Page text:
There are some things you can do to ensure that you’re taking good care of your nipples and breasts to ensure a good, consistent breastfeeding experience for both mom and baby!
Welcome back to first breaths to first steps. Today, I am joined by Jodi Heiser, she is a lactation consultant that I’ve worked with for over 12 years. She also has a very strong nursing background in general pediatrics. So her input and advice about nursing moms is the best. So I really appreciate you being here today, Jodi.
Today, Jodi and I are gonna talk about nipple and breast care for nursing moms. There’s a lot of information out there and we just want to make sure that we’re putting out there for moms that are wondering good information about breast care and things to do, and maybe prepare for. So today in our podcast, we’re going to cover what are jodi’s favorite products for nipple care for breastfeeding moms. We’re also going to talk about good practices for healthy breast tissue before and while nursing. And lastly, we’ll kind of sum it up with what Jodi recommends when nipples are cracked and, or bleeding and different things to suggest for that.
So, Jodi let’s start out with, what are your favorite products for nipple care, for breastfeeding moms and maybe go through and tell us what’s usually available what’s out there and why or why you don’t recommend some of those products. Yeah, that would be great Bev. So, you know, I would say first of all, simple is best. One of the best things that you can do is to use, to express a little bit of breast milk and put that on your nipple, just rub it into the nipple itself, the areola, and that’s really it. If there’s no other problems, that’s really a good way to just do some preservation of that nipple. For a little bit extended, you know, some damage to the nipple itself. I actually prefer more natural products. There’s one by a company called mother’s love. It’s called more milk. The reason that I like it is that I am familiar with the company that makes it and what is in that product and it is something that I feel you could have on your breasts. And if the baby got it ingested, it would not give any problems topical product. Yes. Yes, it is topical. Thank you, Bev.
One of the most popular things out there right now, and it has been for forever is lanolin and lanolin is a great healer. It’s probably one of the things that we should use when we really have some severe damage. The only problem with lanolin products, if you really don’t need an intense healing product, , it’s probably best to go with one of the more natural ones or just the breast milk. The reason being lanolin does come from sheep, sheep are out in pastures are often exposed to pesticides. So there is some thought that there’s some level of pesticide in lanolin products. Weighing the cost and benefits. Again, I go kind of simple is best, right? And I’m sure with some of those topical products, although they are. FDA approved. There may not be a way to know, like, is this product produced and has pesticide possible contamination? So I think you’re right. If you can use, like, mother’s love that product, which we know is natural and without pesticide exposure, that that may be the way to go.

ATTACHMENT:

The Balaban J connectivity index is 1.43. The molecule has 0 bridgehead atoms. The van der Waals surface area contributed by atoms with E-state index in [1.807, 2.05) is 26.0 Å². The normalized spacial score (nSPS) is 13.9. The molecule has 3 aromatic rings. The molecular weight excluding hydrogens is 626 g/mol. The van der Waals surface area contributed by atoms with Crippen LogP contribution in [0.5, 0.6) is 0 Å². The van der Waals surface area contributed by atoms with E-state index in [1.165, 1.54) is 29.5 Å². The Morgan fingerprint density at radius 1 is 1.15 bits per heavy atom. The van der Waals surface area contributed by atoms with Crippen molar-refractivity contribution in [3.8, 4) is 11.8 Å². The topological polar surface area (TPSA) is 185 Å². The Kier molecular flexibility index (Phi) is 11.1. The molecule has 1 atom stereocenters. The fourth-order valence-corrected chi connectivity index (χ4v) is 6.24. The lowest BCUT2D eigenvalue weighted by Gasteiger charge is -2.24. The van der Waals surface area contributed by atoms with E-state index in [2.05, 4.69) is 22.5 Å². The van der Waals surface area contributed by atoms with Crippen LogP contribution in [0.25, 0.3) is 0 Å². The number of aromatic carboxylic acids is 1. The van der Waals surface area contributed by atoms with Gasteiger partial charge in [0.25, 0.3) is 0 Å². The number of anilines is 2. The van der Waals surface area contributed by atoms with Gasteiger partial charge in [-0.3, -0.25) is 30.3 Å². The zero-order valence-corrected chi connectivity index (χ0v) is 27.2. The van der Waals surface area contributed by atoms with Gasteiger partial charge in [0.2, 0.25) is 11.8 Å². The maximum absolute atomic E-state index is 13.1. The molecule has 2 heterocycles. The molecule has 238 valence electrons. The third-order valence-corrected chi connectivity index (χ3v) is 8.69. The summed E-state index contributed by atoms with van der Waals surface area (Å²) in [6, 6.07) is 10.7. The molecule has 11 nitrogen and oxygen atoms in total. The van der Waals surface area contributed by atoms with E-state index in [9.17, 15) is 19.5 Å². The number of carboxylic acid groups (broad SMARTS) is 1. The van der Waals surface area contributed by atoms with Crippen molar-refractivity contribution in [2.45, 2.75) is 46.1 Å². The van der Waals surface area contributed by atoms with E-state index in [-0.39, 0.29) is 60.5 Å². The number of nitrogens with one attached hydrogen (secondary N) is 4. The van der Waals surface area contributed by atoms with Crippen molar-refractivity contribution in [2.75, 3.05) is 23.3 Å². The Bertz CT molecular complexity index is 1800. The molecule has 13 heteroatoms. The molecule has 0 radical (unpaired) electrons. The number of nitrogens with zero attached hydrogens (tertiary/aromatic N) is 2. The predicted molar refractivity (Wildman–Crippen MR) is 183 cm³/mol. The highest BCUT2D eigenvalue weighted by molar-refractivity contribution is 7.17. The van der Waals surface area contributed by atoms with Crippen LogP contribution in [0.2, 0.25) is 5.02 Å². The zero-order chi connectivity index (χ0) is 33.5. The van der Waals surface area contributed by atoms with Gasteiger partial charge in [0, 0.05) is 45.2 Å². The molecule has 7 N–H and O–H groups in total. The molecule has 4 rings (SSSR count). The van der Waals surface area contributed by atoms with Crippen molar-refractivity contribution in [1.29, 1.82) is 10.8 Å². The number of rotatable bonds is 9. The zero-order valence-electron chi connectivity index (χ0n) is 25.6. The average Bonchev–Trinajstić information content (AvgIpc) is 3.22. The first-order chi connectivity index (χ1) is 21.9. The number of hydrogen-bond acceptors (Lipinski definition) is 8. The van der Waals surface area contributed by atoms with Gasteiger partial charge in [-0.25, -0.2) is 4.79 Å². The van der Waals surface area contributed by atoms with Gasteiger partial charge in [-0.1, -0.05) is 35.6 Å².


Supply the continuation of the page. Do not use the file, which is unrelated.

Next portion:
And, you know, and another thing just in that same school of thought is there’s a lot of products out there that have multiple ingredients in them. So, and some of those are those things that we think of as calming, such as camomile or lavender and they are. But the problem is that sometimes those types of products, if you think about them, they’re plants, they’re flowers. And a lot of people’s skin will react poorly to that. So that’s why I go back to that simple all is best.
Perfect. So what do you think. Are good practices, good things for healthy breast tissue before and while nursing. Yeah. So, you know, for breast tissue before just kind of being aware of your body. There’s so many changes that are going on and just keeping again simple as best. A lot of moms, if they feel like there’s stretching of that tissue, that breast tissue or the areola where you can use coconut oil, that’s a very natural and calming ingredient. But other than that, there’s not that many things that you need to do before. We’ve talked about, you can do some pressure to the areola, like if you have a flat nipple and that sometimes we’re using that with a coconut oil helps and benefits that. It’s a little bit more of just a wait and see.
After the baby is born, things that I like to say is that having a good latch. That’s one of the most important things we can do to protect your breast tissue. That’s why it’s important to Connect yourself with the lactation consultant to make sure that you do get that appropriate latch. Making sure that the baby is just not sitting on the breast 24 hours a day, that there is some breaks in that. And if there is damage to the nipple that we take the appropriate care so that it doesn’t break down too far. Right. I think you and I have talked before with many other clients that we’ve worked with, that you almost get sick of hearing the word latch.
Like that’s all we talk about, but it is so, so important. And it’s really good to stress to our expecting moms that if latch doesn’t feel right and you continue to have pain, something’s not right. It’s your body’s natural way of alarming you that this may not be the best. You need to break that latch, which we do recommend using your little finger to break that section and not just pulling your newborn off, that will cause more trauma and injury to the nipple. Also being patient and really trying to achieve the best latch